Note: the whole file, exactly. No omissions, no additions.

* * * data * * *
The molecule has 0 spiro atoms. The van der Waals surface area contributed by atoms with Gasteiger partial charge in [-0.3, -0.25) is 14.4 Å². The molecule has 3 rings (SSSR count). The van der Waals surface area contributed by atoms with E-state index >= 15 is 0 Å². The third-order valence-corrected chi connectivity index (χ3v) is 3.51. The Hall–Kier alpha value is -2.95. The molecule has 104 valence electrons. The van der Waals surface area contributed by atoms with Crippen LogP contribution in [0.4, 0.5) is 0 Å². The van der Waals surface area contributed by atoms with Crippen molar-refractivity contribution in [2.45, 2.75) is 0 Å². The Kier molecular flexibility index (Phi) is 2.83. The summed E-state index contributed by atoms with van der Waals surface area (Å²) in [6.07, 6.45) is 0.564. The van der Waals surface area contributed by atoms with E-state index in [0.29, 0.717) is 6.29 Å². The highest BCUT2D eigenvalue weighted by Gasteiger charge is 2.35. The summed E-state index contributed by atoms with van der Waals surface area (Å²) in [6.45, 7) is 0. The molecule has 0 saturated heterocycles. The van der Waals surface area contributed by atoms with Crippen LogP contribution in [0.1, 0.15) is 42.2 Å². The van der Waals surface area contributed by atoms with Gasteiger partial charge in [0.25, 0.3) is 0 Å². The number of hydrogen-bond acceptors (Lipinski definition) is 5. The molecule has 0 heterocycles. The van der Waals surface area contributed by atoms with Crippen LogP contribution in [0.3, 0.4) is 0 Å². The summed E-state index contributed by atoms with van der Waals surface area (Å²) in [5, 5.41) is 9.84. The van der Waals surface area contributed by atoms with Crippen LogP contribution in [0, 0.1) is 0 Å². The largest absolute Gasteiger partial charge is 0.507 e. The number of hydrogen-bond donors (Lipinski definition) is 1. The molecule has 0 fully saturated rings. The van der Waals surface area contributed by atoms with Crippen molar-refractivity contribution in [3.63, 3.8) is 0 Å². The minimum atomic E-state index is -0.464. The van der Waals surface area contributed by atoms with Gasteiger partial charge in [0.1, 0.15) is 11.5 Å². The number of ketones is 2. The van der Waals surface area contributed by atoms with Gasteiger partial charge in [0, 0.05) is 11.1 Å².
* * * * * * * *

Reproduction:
The molecule has 0 spiro atoms. The van der Waals surface area contributed by atoms with Gasteiger partial charge in [-0.3, -0.25) is 14.4 Å². The molecule has 3 rings (SSSR count). The van der Waals surface area contributed by atoms with E-state index >= 15 is 0 Å². The third-order valence-corrected chi connectivity index (χ3v) is 3.51. The Hall–Kier alpha value is -2.95. The molecule has 104 valence electrons. The van der Waals surface area contributed by atoms with Crippen LogP contribution in [0.4, 0.5) is 0 Å². The van der Waals surface area contributed by atoms with Crippen molar-refractivity contribution in [2.45, 2.75) is 0 Å². The Kier molecular flexibility index (Phi) is 2.83. The summed E-state index contributed by atoms with van der Waals surface area (Å²) in [6.07, 6.45) is 0.564. The van der Waals surface area contributed by atoms with E-state index in [0.29, 0.717) is 6.29 Å². The highest BCUT2D eigenvalue weighted by Gasteiger charge is 2.35. The summed E-state index contributed by atoms with van der Waals surface area (Å²) in [6.45, 7) is 0. The molecule has 0 saturated heterocycles. The van der Waals surface area contributed by atoms with Crippen LogP contribution in [0.1, 0.15) is 42.2 Å². The van der Waals surface area contributed by atoms with Gasteiger partial charge in [0.25, 0.3) is 0 Å². The number of hydrogen-bond acceptors (Lipinski definition) is 5. The molecule has 0 heterocycles. The van der Waals surface area contributed by atoms with Crippen LogP contribution in [0.3, 0.4) is 0 Å². The summed E-state index contributed by atoms with van der Waals surface area (Å²) in [5, 5.41) is 9.84. The van der Waals surface area contributed by atoms with Crippen LogP contribution in [0, 0.1) is 0 Å². The largest absolute Gasteiger partial charge is 0.507 e. The number of hydrogen-bond donors (Lipinski definition) is 1. The molecule has 0 fully saturated rings. The van der Waals surface area contributed by atoms with Crippen molar-refractivity contribution in [3.63, 3.8) is 0 Å². The minimum atomic E-state index is -0.464. The van der Waals surface area contributed by atoms with Gasteiger partial charge in [0.1, 0.15) is 11.5 Å². The number of ketones is 2. The van der Waals surface area contributed by atoms with Gasteiger partial charge in [0, 0.05) is 11.1 Å².